Smoke Detector Information

Smoke detectors are an essential safety feature for any home, when properly installed and maintained, can double your chances of surviving a fire. One half of all home fires deaths occur in homes that do not have working smoke detectors. Also, while it is estimated that 94 percent of U.S. households have at least one smoke detector as many as one half may not be working because the batteries are dead or missing. For more information regarding our Smoke Detector Program please contact the district office.

Selecting Smoke Detectors for your home

  • Be sure to only use smoke detectors that carry the label of an independent testing laboratory. Some models of smoke detectors are designed to run on batteries while other “hard-wired” smoke detectors use household current as their primary source of power.
  • If electrical wiring is not already provided in you home to accommodate hard-wired smoke detectors, battery-powered smoke detectors can be used. Battery-powered smoke detectors typically use 9-volt batteries as their source of power and can easily be installed by homeowners. Certain models of smoke detectors now also come with 10 year lithium batteries. These smoke detectors are highly reliable, tamper-resistant, and require little maintenance.
  • If the required electrical wiring is provided in your home, hard-wired smoke detectors can be used. Hard-wired smoke detectors run on household current and should be installed by a qualified electrician. Certain hard-wired smoke detectors may use batteries as a back-up source of electricity during power outages. If your hard-wired smoke detectors do not have a battery back-up, you may wish to install at least one battery-powered smoke detector in the home for protection in the event that household current is interrupted.
  • If you select a smoke detector that plugs into a wall socket, be sure that the outlet is not connected to a light switch that could allow someone to accidentally turn off the power. Also, make sure that the plug has a restraining device to keep it from accidentally disconnected.
  • Smoke detectors use two different types of sensor technologies.

1. Ionization – Smoke detectors that use ionization technology react most quickly to open flaming fires such as paper or kitchen fires.

2. Photoelectric - Smoke detectors that photoelectric technology reacts most quickly to smoldering, smoky fires (fires which smolder for hours before bursting into flames). Sources of such fires might include cigarettes burning in couches or bedding.


  • Combination Ionization/Photoelectric Smoke detectors – Certain models of smoke detectors incorporate both ionization and photoelectric technologies and provide early warning for both types of fires.


Where to Install Smoke Detectors

  • At a minimum, one smoke detector should be installed on every level of you home including the basement and in or near every sleeping area. Follow all manufacturer’s instructions and recommendations to ensure the proper installation and placement of your smoke detectors.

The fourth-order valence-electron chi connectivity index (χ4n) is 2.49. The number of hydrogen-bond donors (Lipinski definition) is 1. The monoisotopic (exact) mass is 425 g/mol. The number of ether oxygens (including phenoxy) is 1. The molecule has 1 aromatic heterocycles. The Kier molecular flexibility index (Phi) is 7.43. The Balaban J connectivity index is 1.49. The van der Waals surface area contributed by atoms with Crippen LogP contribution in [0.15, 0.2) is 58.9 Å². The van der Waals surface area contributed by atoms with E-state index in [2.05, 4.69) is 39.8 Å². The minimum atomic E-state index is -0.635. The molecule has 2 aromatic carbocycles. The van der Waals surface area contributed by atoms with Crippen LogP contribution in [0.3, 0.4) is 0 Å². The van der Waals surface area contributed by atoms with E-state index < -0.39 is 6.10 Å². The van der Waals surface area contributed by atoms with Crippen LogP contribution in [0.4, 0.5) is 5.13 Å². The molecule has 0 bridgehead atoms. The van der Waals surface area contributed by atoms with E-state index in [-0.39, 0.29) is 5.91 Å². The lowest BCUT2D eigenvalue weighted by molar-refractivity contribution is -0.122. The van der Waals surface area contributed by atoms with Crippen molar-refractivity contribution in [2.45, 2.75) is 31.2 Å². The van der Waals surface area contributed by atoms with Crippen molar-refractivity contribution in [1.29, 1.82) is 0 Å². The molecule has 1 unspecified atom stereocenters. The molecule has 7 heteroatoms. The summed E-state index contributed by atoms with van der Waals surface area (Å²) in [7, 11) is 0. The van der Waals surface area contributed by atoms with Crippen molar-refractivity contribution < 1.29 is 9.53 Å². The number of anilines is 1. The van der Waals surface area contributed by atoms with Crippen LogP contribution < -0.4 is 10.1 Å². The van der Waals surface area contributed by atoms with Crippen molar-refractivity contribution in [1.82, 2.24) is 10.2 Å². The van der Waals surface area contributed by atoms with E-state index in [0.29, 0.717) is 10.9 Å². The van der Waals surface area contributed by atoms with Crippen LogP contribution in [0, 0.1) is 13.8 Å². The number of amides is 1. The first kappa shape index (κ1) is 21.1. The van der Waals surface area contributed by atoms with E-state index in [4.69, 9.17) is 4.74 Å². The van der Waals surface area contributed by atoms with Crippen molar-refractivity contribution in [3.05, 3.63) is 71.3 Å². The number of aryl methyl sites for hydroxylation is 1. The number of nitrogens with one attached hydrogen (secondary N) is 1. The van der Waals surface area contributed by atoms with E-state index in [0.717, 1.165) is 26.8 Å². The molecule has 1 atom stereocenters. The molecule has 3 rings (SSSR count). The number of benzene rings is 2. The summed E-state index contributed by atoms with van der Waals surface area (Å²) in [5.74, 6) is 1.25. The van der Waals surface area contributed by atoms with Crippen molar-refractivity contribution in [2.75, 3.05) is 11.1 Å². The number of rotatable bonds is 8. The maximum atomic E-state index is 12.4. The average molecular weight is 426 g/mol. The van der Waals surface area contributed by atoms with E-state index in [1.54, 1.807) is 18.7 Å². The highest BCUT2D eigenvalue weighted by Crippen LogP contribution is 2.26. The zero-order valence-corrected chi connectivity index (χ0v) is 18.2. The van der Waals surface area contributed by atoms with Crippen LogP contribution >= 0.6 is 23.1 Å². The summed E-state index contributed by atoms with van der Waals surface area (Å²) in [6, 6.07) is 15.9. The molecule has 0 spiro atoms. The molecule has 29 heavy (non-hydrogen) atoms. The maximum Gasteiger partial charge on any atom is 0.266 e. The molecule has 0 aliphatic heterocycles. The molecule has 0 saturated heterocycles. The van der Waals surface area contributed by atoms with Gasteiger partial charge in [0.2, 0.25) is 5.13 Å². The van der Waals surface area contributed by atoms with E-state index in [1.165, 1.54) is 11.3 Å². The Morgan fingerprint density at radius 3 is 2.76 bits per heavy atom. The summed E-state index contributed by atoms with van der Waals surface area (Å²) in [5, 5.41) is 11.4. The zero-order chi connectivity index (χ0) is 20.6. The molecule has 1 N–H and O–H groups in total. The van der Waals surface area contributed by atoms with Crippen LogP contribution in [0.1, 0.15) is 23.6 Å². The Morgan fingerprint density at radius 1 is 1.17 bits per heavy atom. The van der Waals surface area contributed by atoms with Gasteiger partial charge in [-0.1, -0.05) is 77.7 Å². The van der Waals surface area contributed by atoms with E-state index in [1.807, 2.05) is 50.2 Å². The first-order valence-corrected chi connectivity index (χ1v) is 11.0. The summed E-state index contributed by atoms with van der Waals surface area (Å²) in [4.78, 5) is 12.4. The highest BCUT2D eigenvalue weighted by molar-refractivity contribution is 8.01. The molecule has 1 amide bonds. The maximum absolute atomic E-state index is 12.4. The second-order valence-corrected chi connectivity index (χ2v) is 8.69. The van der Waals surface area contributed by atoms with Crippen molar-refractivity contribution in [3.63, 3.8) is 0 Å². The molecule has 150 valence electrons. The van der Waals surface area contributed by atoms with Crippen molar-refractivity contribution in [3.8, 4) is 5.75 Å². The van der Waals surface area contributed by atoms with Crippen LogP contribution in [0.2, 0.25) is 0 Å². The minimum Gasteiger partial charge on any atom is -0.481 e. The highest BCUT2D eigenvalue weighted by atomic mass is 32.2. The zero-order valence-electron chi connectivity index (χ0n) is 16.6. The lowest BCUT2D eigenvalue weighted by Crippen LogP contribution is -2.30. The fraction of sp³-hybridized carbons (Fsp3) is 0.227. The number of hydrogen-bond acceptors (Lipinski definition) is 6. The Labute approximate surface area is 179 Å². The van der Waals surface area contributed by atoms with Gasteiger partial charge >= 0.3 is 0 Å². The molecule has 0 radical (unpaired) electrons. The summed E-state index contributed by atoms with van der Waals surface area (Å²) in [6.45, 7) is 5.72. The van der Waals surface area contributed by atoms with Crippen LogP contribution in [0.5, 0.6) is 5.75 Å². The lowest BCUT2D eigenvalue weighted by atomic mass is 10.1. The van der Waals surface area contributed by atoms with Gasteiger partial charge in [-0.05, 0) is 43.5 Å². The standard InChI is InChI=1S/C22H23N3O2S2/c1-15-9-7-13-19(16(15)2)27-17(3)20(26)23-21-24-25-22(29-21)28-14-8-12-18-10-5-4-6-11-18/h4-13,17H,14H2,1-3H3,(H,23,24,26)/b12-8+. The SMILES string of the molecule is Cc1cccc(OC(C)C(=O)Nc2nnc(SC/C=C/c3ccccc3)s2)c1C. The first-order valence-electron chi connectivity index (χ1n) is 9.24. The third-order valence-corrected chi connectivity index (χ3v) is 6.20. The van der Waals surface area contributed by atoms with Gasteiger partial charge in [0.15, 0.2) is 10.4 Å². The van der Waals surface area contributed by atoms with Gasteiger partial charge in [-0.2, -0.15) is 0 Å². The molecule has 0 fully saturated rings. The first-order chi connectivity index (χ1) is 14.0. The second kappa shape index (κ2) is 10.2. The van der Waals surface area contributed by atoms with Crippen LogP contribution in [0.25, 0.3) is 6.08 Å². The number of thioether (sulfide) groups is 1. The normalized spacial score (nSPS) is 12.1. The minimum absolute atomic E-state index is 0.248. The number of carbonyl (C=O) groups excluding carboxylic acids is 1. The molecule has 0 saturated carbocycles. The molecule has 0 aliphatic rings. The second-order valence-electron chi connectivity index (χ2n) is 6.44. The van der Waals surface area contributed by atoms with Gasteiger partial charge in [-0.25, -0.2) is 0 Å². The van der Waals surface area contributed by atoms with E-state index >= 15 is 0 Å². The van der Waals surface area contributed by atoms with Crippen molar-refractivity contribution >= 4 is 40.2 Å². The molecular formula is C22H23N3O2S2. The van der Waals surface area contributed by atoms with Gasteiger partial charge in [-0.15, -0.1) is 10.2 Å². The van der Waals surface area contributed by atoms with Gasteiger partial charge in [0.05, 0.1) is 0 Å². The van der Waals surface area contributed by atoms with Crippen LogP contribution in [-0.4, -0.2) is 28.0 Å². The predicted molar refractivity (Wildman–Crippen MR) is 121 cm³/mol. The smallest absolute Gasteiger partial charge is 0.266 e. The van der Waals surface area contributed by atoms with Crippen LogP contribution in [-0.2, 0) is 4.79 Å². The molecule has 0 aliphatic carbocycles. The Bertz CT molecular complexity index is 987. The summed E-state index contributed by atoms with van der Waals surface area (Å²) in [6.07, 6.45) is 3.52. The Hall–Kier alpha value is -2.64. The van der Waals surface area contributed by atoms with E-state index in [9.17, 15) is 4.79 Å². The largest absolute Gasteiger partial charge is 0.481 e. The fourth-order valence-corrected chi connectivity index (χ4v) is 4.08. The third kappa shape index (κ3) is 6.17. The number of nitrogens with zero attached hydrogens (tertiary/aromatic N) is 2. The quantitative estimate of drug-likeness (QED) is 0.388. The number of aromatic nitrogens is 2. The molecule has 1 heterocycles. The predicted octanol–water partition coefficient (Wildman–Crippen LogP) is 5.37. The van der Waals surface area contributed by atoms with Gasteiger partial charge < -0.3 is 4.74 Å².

• Smoke detectors should be mounted high on a wall or on the ceiling. A wall-mounted detector should be positioned with the top of the detector 6-12 inches below the ceiling. A ceiling mounted detector should be positioned at least 4 inches away from the nearest wall.
  • For individuals who are difficult to awaken, it may be necessary to install a smoke detector inside the bedroom.
  • Don’t install smoke detectors near windows, doors, or forced-air registers where drafts can interfere with their operation. Moving air can blow smoke away from the detector or result in false alarms.
  • To avoid false alarms, install smoke detectors at least ten feet away from stoves, fireplaces, and steamy showers. In particular, smoke detectors installed too close to the kitchen frequently result in false alarms. Rather than removing the batteries from the detector, try reinstalling it farther away from the kitchen but on the same level of your home.

Smoke Detector Maintenance

  • Test smoke detectors monthly by pushing the “Test” button or using other procedure recommended by the manufacturer.
  • Install new batteries annually or whenever the smoke detector makes a “chirping” sound. The chirping sound indicates that the battery in the smoke detector in nearly dead and needs to be replaced immediately.
  • To help you remember to install new smoke detector batteries annually, try changing the batteries every fall when you change your clocks back from daylight savings time.
  • Gently vacuum the outside of smoke detectors monthly to remove dust and cobwebs and to allow for proper airflow through the vent holes.
  • Replace smoke detectors if they are more than ten years old.

If you have questions or would like clarification on any of this information, please do not hesitate to contact the Fire Prevention Division at 775-246-6209.

In accordance with Federal law and U.S. Department of Agriculture policy, this institution is prohibited from discriminating on the basis of race, color, national origin, sex, age or disability. 
(Not all prohibited bases apply to all programs).  To file a complaint of discrimination, write USDA, Director, Office of Civil Rights, 1400 Independence Avenue, S.W., Washington, D.C.
20250-9410, or call (800)795-3272 (voice) or (202)720-6382 (TDD)

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